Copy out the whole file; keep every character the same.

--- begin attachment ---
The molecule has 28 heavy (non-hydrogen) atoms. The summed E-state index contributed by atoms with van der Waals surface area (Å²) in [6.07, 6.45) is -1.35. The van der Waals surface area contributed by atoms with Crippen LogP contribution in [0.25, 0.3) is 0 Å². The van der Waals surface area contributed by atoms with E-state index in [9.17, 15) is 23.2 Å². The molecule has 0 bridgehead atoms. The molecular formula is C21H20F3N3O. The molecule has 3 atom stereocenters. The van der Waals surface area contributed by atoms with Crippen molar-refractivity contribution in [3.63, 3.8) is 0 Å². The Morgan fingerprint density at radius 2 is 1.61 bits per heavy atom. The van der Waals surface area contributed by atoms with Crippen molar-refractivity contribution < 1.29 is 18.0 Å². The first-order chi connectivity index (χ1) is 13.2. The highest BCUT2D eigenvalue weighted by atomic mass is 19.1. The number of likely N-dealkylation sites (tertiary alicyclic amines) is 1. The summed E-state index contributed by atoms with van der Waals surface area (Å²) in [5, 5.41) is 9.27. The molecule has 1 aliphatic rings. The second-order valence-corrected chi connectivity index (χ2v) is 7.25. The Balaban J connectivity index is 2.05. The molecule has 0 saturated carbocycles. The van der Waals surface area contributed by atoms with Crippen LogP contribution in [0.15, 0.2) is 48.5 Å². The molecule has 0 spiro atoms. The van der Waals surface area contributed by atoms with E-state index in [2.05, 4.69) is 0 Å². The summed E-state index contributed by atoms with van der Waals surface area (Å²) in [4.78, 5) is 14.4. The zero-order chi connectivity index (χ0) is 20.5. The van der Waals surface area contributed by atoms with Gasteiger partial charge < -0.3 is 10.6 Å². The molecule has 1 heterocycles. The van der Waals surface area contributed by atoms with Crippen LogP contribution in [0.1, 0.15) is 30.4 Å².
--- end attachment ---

The molecule has 28 heavy (non-hydrogen) atoms. The summed E-state index contributed by atoms with van der Waals surface area (Å²) in [6.07, 6.45) is -1.35. The van der Waals surface area contributed by atoms with Crippen LogP contribution in [0.25, 0.3) is 0 Å². The van der Waals surface area contributed by atoms with E-state index in [9.17, 15) is 23.2 Å². The molecule has 0 bridgehead atoms. The molecular formula is C21H20F3N3O. The molecule has 3 atom stereocenters. The van der Waals surface area contributed by atoms with Crippen molar-refractivity contribution in [3.63, 3.8) is 0 Å². The Morgan fingerprint density at radius 2 is 1.61 bits per heavy atom. The van der Waals surface area contributed by atoms with Crippen molar-refractivity contribution < 1.29 is 18.0 Å². The first-order chi connectivity index (χ1) is 13.2. The highest BCUT2D eigenvalue weighted by atomic mass is 19.1. The number of likely N-dealkylation sites (tertiary alicyclic amines) is 1. The summed E-state index contributed by atoms with van der Waals surface area (Å²) in [5, 5.41) is 9.27. The molecule has 1 aliphatic rings. The second-order valence-corrected chi connectivity index (χ2v) is 7.25. The Balaban J connectivity index is 2.05. The molecule has 0 saturated carbocycles. The van der Waals surface area contributed by atoms with Crippen LogP contribution in [0.15, 0.2) is 48.5 Å². The molecule has 0 spiro atoms. The van der Waals surface area contributed by atoms with E-state index in [2.05, 4.69) is 0 Å². The summed E-state index contributed by atoms with van der Waals surface area (Å²) in [4.78, 5) is 14.4. The zero-order chi connectivity index (χ0) is 20.5. The van der Waals surface area contributed by atoms with Gasteiger partial charge < -0.3 is 10.6 Å². The molecule has 1 heterocycles. The van der Waals surface area contributed by atoms with Crippen LogP contribution in [0.1, 0.15) is 30.4 Å².